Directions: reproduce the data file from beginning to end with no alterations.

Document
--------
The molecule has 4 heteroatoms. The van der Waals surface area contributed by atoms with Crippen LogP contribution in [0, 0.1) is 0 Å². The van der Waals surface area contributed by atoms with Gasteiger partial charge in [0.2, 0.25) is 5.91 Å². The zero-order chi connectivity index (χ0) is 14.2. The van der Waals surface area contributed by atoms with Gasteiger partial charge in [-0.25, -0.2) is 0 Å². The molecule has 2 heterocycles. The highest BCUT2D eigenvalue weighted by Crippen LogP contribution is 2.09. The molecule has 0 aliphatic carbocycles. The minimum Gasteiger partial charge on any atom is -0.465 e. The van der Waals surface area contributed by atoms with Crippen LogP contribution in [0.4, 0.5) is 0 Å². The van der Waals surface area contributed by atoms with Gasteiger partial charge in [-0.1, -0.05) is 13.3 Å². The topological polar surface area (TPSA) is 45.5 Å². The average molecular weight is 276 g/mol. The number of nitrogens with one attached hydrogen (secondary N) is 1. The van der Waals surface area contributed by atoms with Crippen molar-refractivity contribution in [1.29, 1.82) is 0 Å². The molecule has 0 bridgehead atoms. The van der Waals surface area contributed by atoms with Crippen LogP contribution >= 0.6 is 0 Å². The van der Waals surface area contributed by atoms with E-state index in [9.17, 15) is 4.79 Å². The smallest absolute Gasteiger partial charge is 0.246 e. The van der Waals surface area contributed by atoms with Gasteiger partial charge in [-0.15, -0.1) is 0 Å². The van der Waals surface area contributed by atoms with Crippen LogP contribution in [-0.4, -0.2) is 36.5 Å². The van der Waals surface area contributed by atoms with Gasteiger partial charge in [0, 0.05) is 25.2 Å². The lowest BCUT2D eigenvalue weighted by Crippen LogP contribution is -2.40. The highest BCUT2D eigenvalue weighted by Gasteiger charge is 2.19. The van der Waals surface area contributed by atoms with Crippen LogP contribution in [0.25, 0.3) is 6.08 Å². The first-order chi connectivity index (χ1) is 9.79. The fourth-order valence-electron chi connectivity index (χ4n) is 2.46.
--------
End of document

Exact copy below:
The molecule has 4 heteroatoms. The van der Waals surface area contributed by atoms with Crippen LogP contribution in [0, 0.1) is 0 Å². The van der Waals surface area contributed by atoms with Gasteiger partial charge in [0.2, 0.25) is 5.91 Å². The zero-order chi connectivity index (χ0) is 14.2. The van der Waals surface area contributed by atoms with Gasteiger partial charge in [-0.25, -0.2) is 0 Å². The molecule has 2 heterocycles. The highest BCUT2D eigenvalue weighted by Crippen LogP contribution is 2.09. The molecule has 0 aliphatic carbocycles. The minimum Gasteiger partial charge on any atom is -0.465 e. The van der Waals surface area contributed by atoms with Crippen LogP contribution in [0.4, 0.5) is 0 Å². The van der Waals surface area contributed by atoms with Gasteiger partial charge in [-0.1, -0.05) is 13.3 Å². The topological polar surface area (TPSA) is 45.5 Å². The average molecular weight is 276 g/mol. The number of nitrogens with one attached hydrogen (secondary N) is 1. The van der Waals surface area contributed by atoms with Crippen molar-refractivity contribution in [1.29, 1.82) is 0 Å². The molecule has 0 bridgehead atoms. The van der Waals surface area contributed by atoms with Crippen LogP contribution >= 0.6 is 0 Å². The van der Waals surface area contributed by atoms with E-state index in [9.17, 15) is 4.79 Å². The smallest absolute Gasteiger partial charge is 0.246 e. The van der Waals surface area contributed by atoms with Gasteiger partial charge in [-0.15, -0.1) is 0 Å². The van der Waals surface area contributed by atoms with Crippen LogP contribution in [-0.4, -0.2) is 36.5 Å². The van der Waals surface area contributed by atoms with Gasteiger partial charge in [0, 0.05) is 25.2 Å². The lowest BCUT2D eigenvalue weighted by Crippen LogP contribution is -2.40. The highest BCUT2D eigenvalue weighted by Gasteiger charge is 2.19. The van der Waals surface area contributed by atoms with Crippen LogP contribution in [0.25, 0.3) is 6.08 Å². The first-order chi connectivity index (χ1) is 9.79. The fourth-order valence-electron chi connectivity index (χ4n) is 2.46.